An increased donation refers to the additional amount that a current donor gives over and above the largest total annual amount the donor gave in the Fundraising Year prior to the date we notify you of the challenge grant award. For current donors, only the increased amount counts toward the match.

  • Example: Donor A gave three donations to you totaling $100 in the Fundraising Year prior to the Grant Term, and then Donor A gives two donations to you totaling $150 during the Grant Term; the Incremental Donation is $50.
  • Example: Donor B gave three donations to you totaling $100 in the Fundraising Year prior to the Grant Term, and then Donor B gives two donations totaling $75 during the Grant Term. In this case, Donor B’s donations during the Grant Term are not eligible to be matched.
  • Example: Your Fundraising Year is July 1 – June 30. The Grant Term begins April 1, 2021. Donor B gave three donations to you totaling $100 from July 1, 2020 – March 30, 2021 (the current Fundraising Year, prior to the Grant Term), and then Donor B gives two donations totaling $175 April 1, 2021 – June 30, 2021 (current Fundraising Year, during the Grant Term). Donor B is not considered a New Donor because their donations occurred in the same Fundraising Year. In this case, $75 of Donor B’s donations are eligible to be matched as an Incremental Donation.
Do you match in-kind donations or fees for services?
No.
Can we solicit all the funds from one donor to satisfy the challenge grant?
No. An eligible donation is capped at 25% of the annual amount of our challenge grant. Example: We award an organization a challenge grant of $10,000. A new donor makes a $5,000 donation to the organization. We will match $2,500 of this donor’s gift.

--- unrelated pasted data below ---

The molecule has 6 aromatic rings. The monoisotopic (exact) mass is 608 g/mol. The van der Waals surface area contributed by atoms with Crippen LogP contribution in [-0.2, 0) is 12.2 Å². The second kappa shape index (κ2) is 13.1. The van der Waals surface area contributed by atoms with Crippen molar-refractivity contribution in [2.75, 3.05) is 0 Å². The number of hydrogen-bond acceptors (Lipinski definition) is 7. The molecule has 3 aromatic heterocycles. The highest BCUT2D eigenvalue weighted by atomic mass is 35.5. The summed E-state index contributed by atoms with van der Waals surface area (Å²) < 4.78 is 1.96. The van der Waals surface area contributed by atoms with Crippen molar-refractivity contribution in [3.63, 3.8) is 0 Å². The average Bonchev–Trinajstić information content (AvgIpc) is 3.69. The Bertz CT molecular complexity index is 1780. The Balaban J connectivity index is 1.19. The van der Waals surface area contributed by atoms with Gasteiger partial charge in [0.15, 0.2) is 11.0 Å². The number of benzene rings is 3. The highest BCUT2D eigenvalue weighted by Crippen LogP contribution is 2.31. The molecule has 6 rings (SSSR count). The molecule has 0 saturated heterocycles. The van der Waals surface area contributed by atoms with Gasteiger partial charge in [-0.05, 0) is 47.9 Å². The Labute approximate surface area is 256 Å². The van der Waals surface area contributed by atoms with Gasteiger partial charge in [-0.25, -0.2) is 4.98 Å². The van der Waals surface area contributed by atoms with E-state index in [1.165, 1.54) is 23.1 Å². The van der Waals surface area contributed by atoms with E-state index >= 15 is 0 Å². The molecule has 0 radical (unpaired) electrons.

We already have a challenge grant from another donor. Can we count future gifts towards both our existing challenge grant and the COSF challenge grant? Can the COSF challenge grant be applied to meet our other challenge grant?
If you have a challenge grant from another donor at the time you receive the COSF challenge grant, then the gifts that meet the other challenge grant may not also be used to meet the COSF challenge grant. Additionally, our challenge grant cannot be used to satisfy another challenge grant.
 

Timeframe

How long do we have to raise funds to fulfill the challenge grant, and when does the clock start?
To count towards the challenge, pledges and payments must occur within the term of the grant.  Payments received during the grant term in fulfillment of pledges made prior to the grant term do not count. Also, pledges received during the grant term do not count to the extent they are paid after the grant term.
 

Special Events

Can we count ticket prices or proceeds from raffle tickets, a silent auction or a live auction?
No.
Will you match proceeds from a “paddle raise” in which the donor receives no goods or services?
Yes.
 

Other Rules

Are there any other rules or restrictions?
The particular terms of your grant are set out in your grant terms letter.  If your grant letter says something different from what is described here, the letter governs.